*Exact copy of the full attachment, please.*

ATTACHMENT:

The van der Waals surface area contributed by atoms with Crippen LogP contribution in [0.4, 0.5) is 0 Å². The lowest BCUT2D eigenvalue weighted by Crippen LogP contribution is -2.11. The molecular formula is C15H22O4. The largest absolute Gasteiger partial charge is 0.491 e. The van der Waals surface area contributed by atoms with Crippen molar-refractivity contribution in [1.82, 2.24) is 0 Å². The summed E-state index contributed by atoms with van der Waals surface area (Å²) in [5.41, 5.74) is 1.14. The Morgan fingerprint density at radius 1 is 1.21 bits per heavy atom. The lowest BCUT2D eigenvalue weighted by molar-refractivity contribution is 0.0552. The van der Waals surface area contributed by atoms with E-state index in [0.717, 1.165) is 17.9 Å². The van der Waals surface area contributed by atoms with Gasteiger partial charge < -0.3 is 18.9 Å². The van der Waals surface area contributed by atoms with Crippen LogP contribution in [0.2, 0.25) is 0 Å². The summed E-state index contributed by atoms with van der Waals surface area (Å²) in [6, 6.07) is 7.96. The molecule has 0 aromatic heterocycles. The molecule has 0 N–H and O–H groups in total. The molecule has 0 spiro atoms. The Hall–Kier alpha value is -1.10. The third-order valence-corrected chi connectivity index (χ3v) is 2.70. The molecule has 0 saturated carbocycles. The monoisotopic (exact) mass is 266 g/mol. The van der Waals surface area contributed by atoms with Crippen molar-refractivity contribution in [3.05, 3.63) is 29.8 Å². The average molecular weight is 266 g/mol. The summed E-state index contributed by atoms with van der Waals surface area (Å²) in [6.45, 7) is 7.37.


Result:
The van der Waals surface area contributed by atoms with Crippen LogP contribution in [0.4, 0.5) is 0 Å². The lowest BCUT2D eigenvalue weighted by Crippen LogP contribution is -2.11. The molecular formula is C15H22O4. The largest absolute Gasteiger partial charge is 0.491 e. The van der Waals surface area contributed by atoms with Crippen molar-refractivity contribution in [1.82, 2.24) is 0 Å². The summed E-state index contributed by atoms with van der Waals surface area (Å²) in [5.41, 5.74) is 1.14. The Morgan fingerprint density at radius 1 is 1.21 bits per heavy atom. The lowest BCUT2D eigenvalue weighted by molar-refractivity contribution is 0.0552. The van der Waals surface area contributed by atoms with E-state index in [0.717, 1.165) is 17.9 Å². The van der Waals surface area contributed by atoms with Gasteiger partial charge < -0.3 is 18.9 Å². The van der Waals surface area contributed by atoms with Crippen LogP contribution in [0.2, 0.25) is 0 Å². The summed E-state index contributed by atoms with van der Waals surface area (Å²) in [6, 6.07) is 7.96. The molecule has 0 aromatic heterocycles. The molecule has 0 N–H and O–H groups in total. The molecule has 0 spiro atoms. The Hall–Kier alpha value is -1.10. The third-order valence-corrected chi connectivity index (χ3v) is 2.70. The molecule has 0 saturated carbocycles. The monoisotopic (exact) mass is 266 g/mol. The van der Waals surface area contributed by atoms with Crippen molar-refractivity contribution in [3.05, 3.63) is 29.8 Å². The average molecular weight is 266 g/mol. The summed E-state index contributed by atoms with van der Waals surface area (Å²) in [6.45, 7) is 7.37.